How can Indian Economy become “Self-Reliant” without having an Alternative National Economic Policy?

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  Just a few days back on 11th June 2020, PM Modi has addressed 95th annual plenary session of Indian Chamber of Commerce, (ICC) via video conference in Kolkata. While addressing the members of the ICC, he stressed the need for building a Self-reliance economy in India including in the case of Kolkata in the post-COVID-19 world. Our Prime Minister asserted strongly that Kolkata has to develop now in becoming self-independent in all fronts (Atma Nirbhar Bengal) and must produce essential commodities by revving manufacturing sectors and the local economy to push the supply chains. Rather than relying on the import-based economy, we have to become a self-reliant economy, so that we can soon become exporting Nations in the world in the coming future, he added. While speaking with reference to Kolkata, PM said that it is now time to revive the manufacturing sectors like jute industry (which were mostly closed down during the long tenure of the Left Front rule, emphasis added). In so doing, Kolkata can again become the ‘leader of the East’, said PM Modi.

While addressing the Nation on 12th May 2020, PM Modi had announced Rs 20 lakh crores as an economic relief package to push confidence among the citizens of India and said that we have to fight with odd situations created by Covid-19 and converts present adversity into opportunity in days to come. Through the commitment and hard worker by the people at large in difficult times, we can soon become Self-reliance economy (Atam Nirbhar Bharat) and export-based economy by pushing supply chains rather than to rely on standing in the cue of importing economic countries.

To understand the present crisis and challenges confronted by Indian society and marginalized social groups more deeply, let us look at the historical context of India carefully and see what kind of alternative economic models had been put forward by our founding Fathers like Jawaharlal Nehru, Mahatma Gandhi and of course by Babasaheb Ambedkar during the formative age of nation-building project. While looking at interesting debates that took place among the makers of modern India  before independence; It will  really help us and give insights to revive and build up self-reliant economic India ( Atma Nirbhar Bharat), which PM Modi is talking about today’s context especially in the post-Covid-19 world.

Let me first highlight the Nehru vs. Gandhi’s model of economic debates. To be very precise, Nehru was interested to develop an Indian economy through the process of centralization with Indian State having a commanding height in dealing with economic and social development. In so doing, he had adopted top-down approach (known as the trickledown theory in economic terminology). In this respect, Nehru had concentrated to develop firstly megacities located in some pockets of north India through the process of industrializations and scientific development, as western advanced countries went through in distant past. We cannot forget that during the formative age of restructuring of the Indian economy at that time, Nehru had also stressed on reforming the agrarian economic structure, however, limited to some regions of northern India. In short, albeit Nehru had a progressive vision about modern India especially on social and cultural problems, but on economic fronts, his approach (trickledown theory) had not yielded desires result in especially vis-a-vis subaltern masses like in the case of Dalits, tribals, women and oppressed minorities.

On the other hand, Gandhi was deeply committed to develop the village and local economy by using the potentials of locally skilled people and indigenous knowledge systems.  Broadly, it refers to produce essential commodities and basic needs of local people by using the traditional knowledge skills often inherited from older generations which must be rooted in local environments and very close to nature. Take for instance; Gandhi was in favor of protecting and promoting cottage industries, small scale and handicrafts by using local and indigenous knowledge systems, as stated above. In short, Gandhi’s model of economic and social development was based on self-reliance ( as elucidated in his much-cited text like Hind Swaraj) by using local knowledge and economy rather than excessively dependent on modern industrialization and machines/technology based on modern development often at cost of environment and nature.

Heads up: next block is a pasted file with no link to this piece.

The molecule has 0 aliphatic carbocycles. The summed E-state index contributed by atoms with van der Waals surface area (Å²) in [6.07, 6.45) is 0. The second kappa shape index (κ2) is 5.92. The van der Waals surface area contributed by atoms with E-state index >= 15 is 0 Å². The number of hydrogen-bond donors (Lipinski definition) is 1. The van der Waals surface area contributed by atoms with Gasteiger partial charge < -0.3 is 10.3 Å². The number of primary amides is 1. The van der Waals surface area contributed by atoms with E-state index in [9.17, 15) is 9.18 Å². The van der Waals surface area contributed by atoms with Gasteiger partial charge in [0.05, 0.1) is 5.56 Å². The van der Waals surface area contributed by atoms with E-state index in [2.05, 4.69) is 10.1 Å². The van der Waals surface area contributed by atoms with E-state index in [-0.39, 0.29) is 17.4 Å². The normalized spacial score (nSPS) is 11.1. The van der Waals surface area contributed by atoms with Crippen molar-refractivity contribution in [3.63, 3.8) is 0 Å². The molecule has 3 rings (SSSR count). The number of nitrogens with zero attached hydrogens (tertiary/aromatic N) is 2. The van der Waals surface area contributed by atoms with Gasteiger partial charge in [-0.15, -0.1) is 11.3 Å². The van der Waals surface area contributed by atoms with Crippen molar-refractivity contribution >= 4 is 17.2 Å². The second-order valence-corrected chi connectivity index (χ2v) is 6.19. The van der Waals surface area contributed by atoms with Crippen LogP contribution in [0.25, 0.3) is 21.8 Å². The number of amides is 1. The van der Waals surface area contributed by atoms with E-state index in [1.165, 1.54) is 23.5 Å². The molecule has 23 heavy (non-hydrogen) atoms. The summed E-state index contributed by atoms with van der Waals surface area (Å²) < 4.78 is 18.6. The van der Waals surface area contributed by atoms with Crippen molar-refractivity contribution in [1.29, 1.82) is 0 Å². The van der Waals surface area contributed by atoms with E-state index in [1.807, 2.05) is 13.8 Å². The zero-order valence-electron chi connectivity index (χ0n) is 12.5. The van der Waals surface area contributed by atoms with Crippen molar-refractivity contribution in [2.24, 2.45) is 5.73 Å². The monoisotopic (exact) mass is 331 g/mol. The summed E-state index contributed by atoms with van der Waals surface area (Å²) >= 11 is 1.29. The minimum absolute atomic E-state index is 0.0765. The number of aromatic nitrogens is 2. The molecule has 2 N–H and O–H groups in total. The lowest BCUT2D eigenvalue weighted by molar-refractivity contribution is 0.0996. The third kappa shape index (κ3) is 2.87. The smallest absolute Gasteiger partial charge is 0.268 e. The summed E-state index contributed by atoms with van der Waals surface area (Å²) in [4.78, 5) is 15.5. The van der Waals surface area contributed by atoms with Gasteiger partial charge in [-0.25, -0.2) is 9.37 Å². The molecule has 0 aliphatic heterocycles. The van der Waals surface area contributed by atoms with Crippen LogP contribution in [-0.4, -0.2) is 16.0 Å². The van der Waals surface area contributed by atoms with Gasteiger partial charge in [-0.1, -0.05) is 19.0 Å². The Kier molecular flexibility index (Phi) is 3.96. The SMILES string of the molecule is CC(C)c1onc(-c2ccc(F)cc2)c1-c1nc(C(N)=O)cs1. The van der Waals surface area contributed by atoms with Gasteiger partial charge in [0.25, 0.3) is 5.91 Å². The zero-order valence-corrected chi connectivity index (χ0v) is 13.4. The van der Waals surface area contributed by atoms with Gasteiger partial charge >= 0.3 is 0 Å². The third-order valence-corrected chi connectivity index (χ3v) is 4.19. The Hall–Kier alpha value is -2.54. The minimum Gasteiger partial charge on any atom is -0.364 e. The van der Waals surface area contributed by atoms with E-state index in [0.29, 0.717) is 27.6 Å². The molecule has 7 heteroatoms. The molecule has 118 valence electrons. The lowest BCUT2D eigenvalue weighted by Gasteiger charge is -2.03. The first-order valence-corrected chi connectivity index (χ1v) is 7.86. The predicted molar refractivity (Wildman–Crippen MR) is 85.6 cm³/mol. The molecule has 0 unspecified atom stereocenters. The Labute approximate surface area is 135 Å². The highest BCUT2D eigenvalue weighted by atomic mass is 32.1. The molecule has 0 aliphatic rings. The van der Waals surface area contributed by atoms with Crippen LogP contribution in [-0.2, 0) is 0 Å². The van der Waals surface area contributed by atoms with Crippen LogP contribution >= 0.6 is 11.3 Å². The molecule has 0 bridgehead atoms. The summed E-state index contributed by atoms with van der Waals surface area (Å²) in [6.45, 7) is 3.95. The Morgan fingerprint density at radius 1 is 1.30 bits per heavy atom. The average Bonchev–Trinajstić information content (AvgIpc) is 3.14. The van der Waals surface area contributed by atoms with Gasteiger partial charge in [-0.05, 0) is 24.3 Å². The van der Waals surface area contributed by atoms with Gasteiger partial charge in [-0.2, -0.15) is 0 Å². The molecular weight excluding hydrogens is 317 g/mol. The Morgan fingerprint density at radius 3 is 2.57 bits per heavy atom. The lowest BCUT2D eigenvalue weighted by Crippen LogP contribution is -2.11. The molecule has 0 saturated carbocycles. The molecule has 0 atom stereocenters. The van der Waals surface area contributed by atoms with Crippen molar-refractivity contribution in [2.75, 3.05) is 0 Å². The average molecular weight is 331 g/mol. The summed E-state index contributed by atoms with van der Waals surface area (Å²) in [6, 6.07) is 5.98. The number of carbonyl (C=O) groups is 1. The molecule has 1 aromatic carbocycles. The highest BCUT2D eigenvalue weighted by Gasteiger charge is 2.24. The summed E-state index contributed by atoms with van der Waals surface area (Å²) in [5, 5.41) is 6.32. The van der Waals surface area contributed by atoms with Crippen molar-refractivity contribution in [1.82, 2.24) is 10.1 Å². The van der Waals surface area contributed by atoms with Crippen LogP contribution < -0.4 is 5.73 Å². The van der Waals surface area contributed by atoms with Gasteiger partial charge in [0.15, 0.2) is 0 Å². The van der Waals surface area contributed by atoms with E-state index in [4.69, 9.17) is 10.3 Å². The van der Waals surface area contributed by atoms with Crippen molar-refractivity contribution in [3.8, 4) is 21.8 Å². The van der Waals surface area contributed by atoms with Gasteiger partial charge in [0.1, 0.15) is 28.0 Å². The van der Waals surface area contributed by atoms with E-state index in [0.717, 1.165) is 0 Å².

In short, both Gandhi and Nehru were in the polar opposite, as far as the development of the Indian economic and social development is concerned. Gandhi had focused especially to develop the village and local economy through the method of decentralization of power (embedded in the village Panchayat). While Nehru including Ambedkar had adopted a centralized approach of economic and social development in which state must play a vital role and remain at the commanding height of the economy.

Dr. Ambedkar was not quite different from Nehru in terms of thinking about development and modernity but, his agenda of ‘State Socialism’ (it was proposed around 1947 before the Constituent Assembly, however, unfortunately, it had not been accepted by the upper caste members of then the Congress party) was more having an egalitarian approach to deal with questions like social and material the prosperity of lower strata of Indian society. It was a kind of socialism (not much different from Marxian socialism especially in the realm of economy) which talked about the distribution of resources and nationalization of basic facilities like health, industry, insurance including collective method of forming at local level. Keeping the insights of Gandhi, Nehru and of course Dr. Ambedkar‘s ideas on economic and social development in mind, one could argue that to bring out the Indian economy on right track and save from current downturn their insightful ideas are needed to be freshly read before chalking out any kind of alternative economic and social policies. In this respect, it is not suggested here that we have to blindly follow and uncritically accept economic models presented by makers of modern India. However, their insightful ideas can help us to conceptualize a concrete national economic strategy in post-COVID-19 world. In this respect, the current ruling establishment must seriously explore an alternative model of economic development rather than to celebrate the success stories of 6 years of Modi-2.0. To address the genuine issues of toiling masses, the ruling establishment must come out with concrete economic strategy at national level (however, it should be done while keeping the regional and cultural diversity in mind) rather than remain merely a regulatory body for maintaining the law and order issues and act as the role of an umpire, as the proponents of neoliberal economic policy (NEP) have had suggested time and again.